Thomas M. Lewinsohn, Dr. Sc.
Professor of Ecology
Universidade Estadual de Campinas
Born in 1952 in Niterói, Brazil
Studied Biology at the Universidade Federal do Rio de Janeiro and Ecological Sciences at the Universidade Estadual de Campinas
Community Ecology - Conceptual Development, Current Standing, Future ProspectsCommunity ecology is one of the classical subdivisions of ecological science. Its initial task was largely the description and classification of plant communities. From the mid-1960s on, several simple and powerful hypotheses proposed to explain the diversity of species and their key controlling processes in local communities. Hence, the scientific status of community ecology rose; however, it remained more heterogeneous than other subdisciplines, possibly because community ecology originated from distinct research lines that lacked a unified conceptual framework. Moreover, several controversies split researchers, at a time when ecology became increasingly engaged in addressing large-scale environmental and conservation problems. In the 21st century, other adjoining or emerging disciplines, such as biodiversity science, landscape ecology, and macroecology, are raising new questions about the present status of community ecology as a component of the evolving ecological sciences.
I propose to examine the development of community ecology since the 1970s, with two initial sets of questions. First, as it matured in the 20th century, did community ecology approach integration, converging on a common set of concepts and questions? Second, are new scientific fields nowadays cutting into its original domain; or, conversely, is community ecology expanding its domain of enquiry by incorporating novel questions?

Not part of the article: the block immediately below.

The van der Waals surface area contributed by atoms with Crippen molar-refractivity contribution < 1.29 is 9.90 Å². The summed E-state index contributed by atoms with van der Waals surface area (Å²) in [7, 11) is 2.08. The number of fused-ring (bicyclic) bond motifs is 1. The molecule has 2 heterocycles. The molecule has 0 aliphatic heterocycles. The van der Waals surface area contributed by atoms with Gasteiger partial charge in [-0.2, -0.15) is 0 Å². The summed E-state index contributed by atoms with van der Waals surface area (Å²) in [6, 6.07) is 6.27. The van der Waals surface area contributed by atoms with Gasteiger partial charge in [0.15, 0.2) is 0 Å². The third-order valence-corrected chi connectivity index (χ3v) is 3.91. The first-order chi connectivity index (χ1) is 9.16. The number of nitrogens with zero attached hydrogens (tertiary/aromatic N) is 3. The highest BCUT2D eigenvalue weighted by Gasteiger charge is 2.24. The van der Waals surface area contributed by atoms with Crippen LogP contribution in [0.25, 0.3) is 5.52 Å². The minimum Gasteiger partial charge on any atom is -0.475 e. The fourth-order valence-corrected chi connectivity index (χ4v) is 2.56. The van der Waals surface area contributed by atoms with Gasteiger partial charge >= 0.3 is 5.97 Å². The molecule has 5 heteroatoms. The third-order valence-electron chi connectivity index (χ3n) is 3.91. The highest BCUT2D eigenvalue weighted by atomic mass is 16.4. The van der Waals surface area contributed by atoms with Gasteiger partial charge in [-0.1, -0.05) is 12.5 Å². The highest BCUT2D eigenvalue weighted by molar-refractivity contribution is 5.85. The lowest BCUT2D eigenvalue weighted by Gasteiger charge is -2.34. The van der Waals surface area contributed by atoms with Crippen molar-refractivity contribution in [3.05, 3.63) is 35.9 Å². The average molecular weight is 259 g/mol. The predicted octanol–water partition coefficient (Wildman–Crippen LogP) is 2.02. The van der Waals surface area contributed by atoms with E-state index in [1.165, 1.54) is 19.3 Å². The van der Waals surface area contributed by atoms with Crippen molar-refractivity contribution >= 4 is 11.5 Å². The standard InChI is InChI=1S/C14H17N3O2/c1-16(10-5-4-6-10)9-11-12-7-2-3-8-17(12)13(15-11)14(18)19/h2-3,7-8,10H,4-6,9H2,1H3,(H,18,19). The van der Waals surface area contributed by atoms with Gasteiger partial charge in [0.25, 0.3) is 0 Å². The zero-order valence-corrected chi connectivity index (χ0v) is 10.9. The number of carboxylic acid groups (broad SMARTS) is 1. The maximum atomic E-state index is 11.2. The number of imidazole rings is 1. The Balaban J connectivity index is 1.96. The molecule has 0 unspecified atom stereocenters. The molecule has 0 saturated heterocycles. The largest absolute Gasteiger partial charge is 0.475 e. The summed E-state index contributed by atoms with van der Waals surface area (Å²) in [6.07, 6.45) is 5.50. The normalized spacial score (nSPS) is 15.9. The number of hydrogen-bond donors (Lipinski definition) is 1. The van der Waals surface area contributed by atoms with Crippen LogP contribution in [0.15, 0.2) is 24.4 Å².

I intend to probe these questions through a selective overview of the literature, spanning both conceptual debates and actual research practice. This approach involves the recognition of research programs and how they develop over time. Further foci are several recent proposals to unify community ecology or to integrate it with other subdisciplines. In the end, I hope to produce a workable map of an evolving field of enquiry, without pontificating on its formal status. By focusing chiefly on research practices, this should be relevant and useful to ecologists and the challenges they face, as well as to practitioners engaged in applying this knowledge to policy and management problems.
An additional curiosity involves surveying graphical representations of ecological communities and how these change in form, content, and choice of symbols.
Lewinsohn, T. M., V. Novotny, and Y. Basset (2005). "Insects on plants: diversity of herbivore assemblages revisited." Annual Review of Ecology, Evolution, and Systematics 36: 597-620.
Lewinsohn, T. M., P. I. Prado, P. Jordano, J. Bascompte, and J. M. Olesen (2006). "Structure in plant-animal interaction assemblages." Oikos 113: 174-184.
Lewinsohn, T. M., J. Kollmann, W. W. Weisser et al. (2015). "Ecological literacy and beyond: problem-based learning for future professionals." AMBIO 44: 154-162.
Tuesday Colloquium, 25.09.2018
Concepts and Conflicts in Community Ecology, from the 20th into the 21st Century
Ecological communities are combinations of organisms of different species that live together and/or interact in various ways.
In this presentation, I will sketch the development of community ecology in three broad periods, based on their main goals and how these were (are) addressed. I will concentrate on the more recent two, which roughly span the last 50 years. Certain landmark studies provoked shifts that are almost paradigmatic. However, these major conceptual shifts acted on a deeply split field, in which distinct research traditions or programs never quite achieved integration in their foundations, objectives or methods. Hence, a turbulent history alternates crises with attempts at conciliation and theoretical consolidation. These have to be grasped in order to make sense of the development of this research field.
Community ecology needs to be repositioned with regard to adjoining subdisciplines or emerging scientific fields, such as landscape ecology, metacommunity ecology or biodiversity science. Conceivably, the fundamental tenets of community ecology may have changed to the point that it has become a different science, even if some questions seem to persist over many decades. Strikingly, several recent proposals attempt theoretical integration, but their outcomes are yet to be assessed.